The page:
The film is shot on 35mm film and printed directly from the camera negative to achieve its Technicolor-thriller vibe. Director Anna Biller, whose credits include writing, producing, and directing the film, goes beyond pastiche to reclaim the sexy genre. Its cinematography combines elements of sexy genre filmmaking with the mystical and eerie nature of witchcraft.
The Love Witch makes a serious point about patriarchy, but that's a bit of a misnomer. The film plays up witchcraft as an anti-male system and is very much a satirical political piece, with men playing selfish crybabies and power-hungry rapists. Though narratively slight, the film subverts patriarchal society in interesting ways. While the film is a bit of schlock at first, it has layers of interest that can be mined.
The Golem (2018)
The Golem is an occult horror directed by brotherly duo Yoav and Doron Paz. The film follows a mother and daughter who live in a small Jewish village. Hanna is a young woman ahead of her time, eager to study forbidden religious texts and grieve over the death of her son. She is also unwilling to have another child and seeks to learn all she can about the God she worships.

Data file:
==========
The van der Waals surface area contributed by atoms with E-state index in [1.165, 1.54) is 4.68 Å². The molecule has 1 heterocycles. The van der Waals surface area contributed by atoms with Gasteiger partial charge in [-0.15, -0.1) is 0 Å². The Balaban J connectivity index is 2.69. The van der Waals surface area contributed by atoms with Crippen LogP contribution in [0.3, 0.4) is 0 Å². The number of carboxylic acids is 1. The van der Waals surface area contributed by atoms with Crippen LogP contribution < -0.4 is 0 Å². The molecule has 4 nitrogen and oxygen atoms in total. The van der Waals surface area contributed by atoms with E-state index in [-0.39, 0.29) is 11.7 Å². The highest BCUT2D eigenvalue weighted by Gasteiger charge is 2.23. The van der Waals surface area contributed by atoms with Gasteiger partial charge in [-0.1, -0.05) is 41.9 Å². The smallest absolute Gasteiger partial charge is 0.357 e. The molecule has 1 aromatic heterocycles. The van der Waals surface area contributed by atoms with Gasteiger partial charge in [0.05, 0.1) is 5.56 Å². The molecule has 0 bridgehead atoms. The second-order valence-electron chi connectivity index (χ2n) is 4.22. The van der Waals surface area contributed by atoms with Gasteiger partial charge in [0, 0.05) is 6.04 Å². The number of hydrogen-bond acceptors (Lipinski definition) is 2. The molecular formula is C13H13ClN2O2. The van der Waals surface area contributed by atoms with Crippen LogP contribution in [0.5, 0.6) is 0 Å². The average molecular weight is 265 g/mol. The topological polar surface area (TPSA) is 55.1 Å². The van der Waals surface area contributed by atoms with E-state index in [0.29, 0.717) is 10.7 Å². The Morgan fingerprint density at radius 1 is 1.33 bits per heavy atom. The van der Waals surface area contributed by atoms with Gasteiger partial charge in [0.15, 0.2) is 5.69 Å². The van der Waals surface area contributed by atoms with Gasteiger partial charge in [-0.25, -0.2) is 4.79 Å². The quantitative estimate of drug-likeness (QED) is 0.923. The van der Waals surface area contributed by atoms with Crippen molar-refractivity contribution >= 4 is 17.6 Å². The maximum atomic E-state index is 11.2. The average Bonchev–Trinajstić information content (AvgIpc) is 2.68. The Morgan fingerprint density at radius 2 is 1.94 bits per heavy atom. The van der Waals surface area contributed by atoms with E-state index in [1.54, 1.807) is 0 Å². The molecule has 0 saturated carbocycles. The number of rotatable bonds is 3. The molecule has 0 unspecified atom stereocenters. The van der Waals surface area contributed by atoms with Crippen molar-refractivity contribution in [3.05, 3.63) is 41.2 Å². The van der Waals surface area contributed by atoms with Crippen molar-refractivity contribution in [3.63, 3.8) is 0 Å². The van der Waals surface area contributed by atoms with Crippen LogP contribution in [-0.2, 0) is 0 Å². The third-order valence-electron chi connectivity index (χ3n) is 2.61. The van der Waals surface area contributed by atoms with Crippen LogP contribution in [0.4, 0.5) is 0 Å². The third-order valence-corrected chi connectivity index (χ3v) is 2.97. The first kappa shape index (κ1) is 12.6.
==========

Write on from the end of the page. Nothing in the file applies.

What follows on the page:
The Golem has an interesting story. Originally, the Golem would be a monster made from clay and mud, but the producers scrapped that plan when they realized it would not fit the story. They then went on to update the story to appeal to a modern audience while staying true to its themes. Principal shooting took place near Kyv, Ukraine, in summer 2017 and lasted for a month. The film's outdoor set was in the middle of nowhere.
The Golem is a twisted version of the ancient Jewish story of creation and destruction. The story begins in an isolated town where a rabbi summons a Golem to protect the people. The Golem ends up killing the village and its inhabitants. When Vlad comes back, the Golem kills everyone in his path. The Golem cannot be killed by normal means.